Ex-Sergeant Charged, Casting Doubt on Thousands of DWI Convictions in New Jersey - NBC New York

Ex-Sergeant Charged, Casting Doubt on Thousands of DWI Convictions in New Jersey

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    Ex-NJ Sergeant Charged, Casting Doubt on Thousands of DWI Convictions in New Jersey

    A former New Jersey state police sergeant has been charged with falsifying records, casting doubt on tens of thousands of drunk driving convictions. Jen Maxfield reports. (Published Wednesday, Nov. 23, 2016)

    A former New Jersey state police sergeant has been charged with falsifying records, casting doubt on tens of thousands of drunk driving convictions. 

    Officials say Marc Dennis was responsible for calibrating all of the Alcotest machines -- similar to Breathalyzers -- in five counties over a seven-year period, including Asbury Park, Long Branch and Marlboro. 

    Dennis is accused of not using a thermometer to check that a control solution on the Alcotest instrument was at body temperature. If the control solution doesn't work correctly, it calls into question the accuracy of the results of every test done on the machine.

    The attorney general says: "The state has identified 20,667 individuals who provided evidential breath samples on those instruments."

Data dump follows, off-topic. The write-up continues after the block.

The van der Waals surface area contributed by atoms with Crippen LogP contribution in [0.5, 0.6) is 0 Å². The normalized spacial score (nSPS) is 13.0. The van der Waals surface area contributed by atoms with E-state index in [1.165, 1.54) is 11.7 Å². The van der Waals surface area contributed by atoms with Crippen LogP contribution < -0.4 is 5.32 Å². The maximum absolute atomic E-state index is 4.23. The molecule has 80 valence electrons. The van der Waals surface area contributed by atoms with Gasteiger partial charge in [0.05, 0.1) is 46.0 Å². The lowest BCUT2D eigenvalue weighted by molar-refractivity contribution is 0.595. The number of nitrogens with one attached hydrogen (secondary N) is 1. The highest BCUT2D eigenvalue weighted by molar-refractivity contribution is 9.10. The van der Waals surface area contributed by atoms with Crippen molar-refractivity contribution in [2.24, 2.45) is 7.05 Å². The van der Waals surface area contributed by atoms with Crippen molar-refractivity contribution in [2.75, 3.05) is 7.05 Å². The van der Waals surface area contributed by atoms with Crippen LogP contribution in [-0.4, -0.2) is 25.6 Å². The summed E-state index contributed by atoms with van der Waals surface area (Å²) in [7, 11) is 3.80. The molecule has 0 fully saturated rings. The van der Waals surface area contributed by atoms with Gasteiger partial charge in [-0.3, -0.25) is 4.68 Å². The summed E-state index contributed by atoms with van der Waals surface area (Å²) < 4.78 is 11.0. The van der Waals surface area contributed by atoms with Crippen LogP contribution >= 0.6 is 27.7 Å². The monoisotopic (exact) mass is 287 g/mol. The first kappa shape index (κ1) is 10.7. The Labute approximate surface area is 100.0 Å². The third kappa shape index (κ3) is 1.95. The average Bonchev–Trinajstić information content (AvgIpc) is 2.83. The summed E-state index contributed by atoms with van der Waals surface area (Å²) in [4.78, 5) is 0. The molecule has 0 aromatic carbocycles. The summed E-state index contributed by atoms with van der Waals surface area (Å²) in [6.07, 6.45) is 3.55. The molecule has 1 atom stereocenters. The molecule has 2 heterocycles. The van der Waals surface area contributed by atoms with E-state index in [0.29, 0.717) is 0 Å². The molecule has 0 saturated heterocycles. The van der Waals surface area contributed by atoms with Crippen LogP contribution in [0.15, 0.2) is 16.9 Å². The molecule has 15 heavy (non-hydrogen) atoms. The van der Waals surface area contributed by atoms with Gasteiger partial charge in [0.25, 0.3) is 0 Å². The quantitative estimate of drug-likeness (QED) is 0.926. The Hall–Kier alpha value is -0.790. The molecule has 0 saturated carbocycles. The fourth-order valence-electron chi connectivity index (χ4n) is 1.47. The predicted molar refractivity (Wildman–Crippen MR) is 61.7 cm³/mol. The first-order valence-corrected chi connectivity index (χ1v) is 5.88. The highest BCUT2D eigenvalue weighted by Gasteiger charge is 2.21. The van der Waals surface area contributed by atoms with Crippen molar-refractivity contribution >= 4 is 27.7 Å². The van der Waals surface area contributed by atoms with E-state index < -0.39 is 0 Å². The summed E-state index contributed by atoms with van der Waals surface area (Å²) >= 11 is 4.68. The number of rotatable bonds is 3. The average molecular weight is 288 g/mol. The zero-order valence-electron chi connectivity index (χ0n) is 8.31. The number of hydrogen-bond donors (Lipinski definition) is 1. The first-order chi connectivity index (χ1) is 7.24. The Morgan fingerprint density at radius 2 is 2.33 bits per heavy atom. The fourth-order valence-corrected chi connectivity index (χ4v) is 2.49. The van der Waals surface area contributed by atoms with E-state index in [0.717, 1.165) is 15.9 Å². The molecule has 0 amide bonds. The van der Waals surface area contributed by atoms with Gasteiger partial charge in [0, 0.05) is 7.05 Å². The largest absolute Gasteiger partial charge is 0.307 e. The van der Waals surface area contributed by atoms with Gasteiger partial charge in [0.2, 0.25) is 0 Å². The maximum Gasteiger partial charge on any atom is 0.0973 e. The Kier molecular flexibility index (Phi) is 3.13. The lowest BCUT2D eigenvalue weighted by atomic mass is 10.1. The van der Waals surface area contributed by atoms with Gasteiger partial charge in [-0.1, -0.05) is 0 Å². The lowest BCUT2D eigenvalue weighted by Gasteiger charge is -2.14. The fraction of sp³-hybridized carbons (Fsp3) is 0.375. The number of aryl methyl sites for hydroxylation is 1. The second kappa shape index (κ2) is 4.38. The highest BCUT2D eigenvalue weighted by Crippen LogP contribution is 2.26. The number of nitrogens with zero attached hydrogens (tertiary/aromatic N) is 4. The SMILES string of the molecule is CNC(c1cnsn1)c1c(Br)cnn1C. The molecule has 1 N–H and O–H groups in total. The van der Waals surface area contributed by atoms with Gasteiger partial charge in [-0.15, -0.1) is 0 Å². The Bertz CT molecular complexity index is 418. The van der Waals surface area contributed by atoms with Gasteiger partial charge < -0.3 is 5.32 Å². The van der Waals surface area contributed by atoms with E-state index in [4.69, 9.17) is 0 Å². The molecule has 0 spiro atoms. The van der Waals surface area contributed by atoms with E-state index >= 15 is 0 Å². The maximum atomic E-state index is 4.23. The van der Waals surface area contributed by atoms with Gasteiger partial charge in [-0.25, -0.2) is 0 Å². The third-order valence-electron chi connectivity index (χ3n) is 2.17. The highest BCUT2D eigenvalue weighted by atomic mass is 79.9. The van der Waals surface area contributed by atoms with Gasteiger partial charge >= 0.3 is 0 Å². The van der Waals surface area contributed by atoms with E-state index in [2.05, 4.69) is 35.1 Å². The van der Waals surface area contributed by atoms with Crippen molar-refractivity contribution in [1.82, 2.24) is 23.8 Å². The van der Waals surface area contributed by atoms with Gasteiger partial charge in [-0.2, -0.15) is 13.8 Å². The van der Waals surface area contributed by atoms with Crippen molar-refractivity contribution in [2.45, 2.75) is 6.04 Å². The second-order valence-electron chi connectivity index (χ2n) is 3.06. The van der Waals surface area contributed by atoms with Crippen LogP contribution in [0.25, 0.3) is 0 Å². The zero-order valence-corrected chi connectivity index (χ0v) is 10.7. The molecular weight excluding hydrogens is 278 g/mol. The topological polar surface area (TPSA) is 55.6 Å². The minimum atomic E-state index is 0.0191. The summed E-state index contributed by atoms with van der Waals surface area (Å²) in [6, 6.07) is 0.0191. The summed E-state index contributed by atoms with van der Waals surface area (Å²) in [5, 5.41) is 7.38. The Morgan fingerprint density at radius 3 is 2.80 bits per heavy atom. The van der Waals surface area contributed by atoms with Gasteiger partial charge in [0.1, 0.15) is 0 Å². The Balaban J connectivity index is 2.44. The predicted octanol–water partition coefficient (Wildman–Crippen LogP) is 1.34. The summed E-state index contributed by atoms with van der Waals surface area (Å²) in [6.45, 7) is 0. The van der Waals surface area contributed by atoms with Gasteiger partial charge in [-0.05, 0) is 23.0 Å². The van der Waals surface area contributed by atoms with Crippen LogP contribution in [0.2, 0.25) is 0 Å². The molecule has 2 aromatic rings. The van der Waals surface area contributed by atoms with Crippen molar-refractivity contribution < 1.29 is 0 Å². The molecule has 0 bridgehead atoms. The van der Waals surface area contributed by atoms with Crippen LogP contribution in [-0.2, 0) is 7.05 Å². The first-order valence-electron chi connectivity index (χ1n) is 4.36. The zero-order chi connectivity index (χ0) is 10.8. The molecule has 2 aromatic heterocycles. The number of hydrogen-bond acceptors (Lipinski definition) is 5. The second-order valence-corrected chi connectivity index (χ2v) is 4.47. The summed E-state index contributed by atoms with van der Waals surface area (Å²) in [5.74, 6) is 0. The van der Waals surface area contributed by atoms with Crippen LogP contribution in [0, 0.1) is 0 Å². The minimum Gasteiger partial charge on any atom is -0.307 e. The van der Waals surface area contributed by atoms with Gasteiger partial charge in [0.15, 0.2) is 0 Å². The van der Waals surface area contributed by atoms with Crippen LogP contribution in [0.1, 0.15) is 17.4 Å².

Defense attorney Jonathan Marshall says getting exact test results is especially important in New Jersey, where penalties differ greatly between a .08 blood alcohol content reading and a .10 BAC. 

    Marshall says his firm has been getting calls from people who want their drunk driving convictions overturned after Dennis was charged.

    "A lot of these people are desperate, they may have lost their license for 10 years," he said. "This gives them hope that there's a possibility they could get their license back." 

    "We are hopeful that a lot of these cases are going to be overturned," he said. 

    A class-action lawsuit has already been filed in south Jersey.

    Prosecutors say field sobriety tests, like whether a driver can walk a straight line, can be enough to convict. But many defense attorneys say there is clearly reasonable doubt in thousands of cases. 

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